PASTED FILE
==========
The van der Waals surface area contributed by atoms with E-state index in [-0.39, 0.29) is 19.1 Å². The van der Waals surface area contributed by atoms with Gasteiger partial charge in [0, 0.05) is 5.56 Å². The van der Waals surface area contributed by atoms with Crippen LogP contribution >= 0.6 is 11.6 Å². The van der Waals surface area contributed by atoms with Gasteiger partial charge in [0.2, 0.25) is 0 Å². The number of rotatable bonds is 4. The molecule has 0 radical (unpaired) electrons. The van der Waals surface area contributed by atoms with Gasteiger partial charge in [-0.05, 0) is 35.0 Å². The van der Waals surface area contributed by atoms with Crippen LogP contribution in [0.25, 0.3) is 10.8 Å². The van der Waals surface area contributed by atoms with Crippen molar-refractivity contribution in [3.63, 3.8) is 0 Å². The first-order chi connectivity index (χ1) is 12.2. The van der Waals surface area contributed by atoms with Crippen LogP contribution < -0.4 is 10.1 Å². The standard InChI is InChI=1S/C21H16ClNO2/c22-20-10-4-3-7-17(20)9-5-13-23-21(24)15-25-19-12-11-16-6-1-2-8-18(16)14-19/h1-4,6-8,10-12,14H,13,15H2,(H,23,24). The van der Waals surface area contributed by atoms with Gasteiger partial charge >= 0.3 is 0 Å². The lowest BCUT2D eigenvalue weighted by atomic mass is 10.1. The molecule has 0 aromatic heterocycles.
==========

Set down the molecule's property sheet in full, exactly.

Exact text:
The van der Waals surface area contributed by atoms with E-state index in [-0.39, 0.29) is 19.1 Å². The van der Waals surface area contributed by atoms with Gasteiger partial charge in [0, 0.05) is 5.56 Å². The van der Waals surface area contributed by atoms with Crippen LogP contribution >= 0.6 is 11.6 Å². The van der Waals surface area contributed by atoms with Gasteiger partial charge in [0.2, 0.25) is 0 Å². The number of rotatable bonds is 4. The molecule has 0 radical (unpaired) electrons. The van der Waals surface area contributed by atoms with Gasteiger partial charge in [-0.05, 0) is 35.0 Å². The van der Waals surface area contributed by atoms with Crippen LogP contribution in [0.25, 0.3) is 10.8 Å². The van der Waals surface area contributed by atoms with Crippen molar-refractivity contribution in [3.63, 3.8) is 0 Å². The first-order chi connectivity index (χ1) is 12.2. The van der Waals surface area contributed by atoms with Crippen LogP contribution < -0.4 is 10.1 Å². The standard InChI is InChI=1S/C21H16ClNO2/c22-20-10-4-3-7-17(20)9-5-13-23-21(24)15-25-19-12-11-16-6-1-2-8-18(16)14-19/h1-4,6-8,10-12,14H,13,15H2,(H,23,24). The van der Waals surface area contributed by atoms with Gasteiger partial charge >= 0.3 is 0 Å². The lowest BCUT2D eigenvalue weighted by atomic mass is 10.1. The molecule has 0 aromatic heterocycles.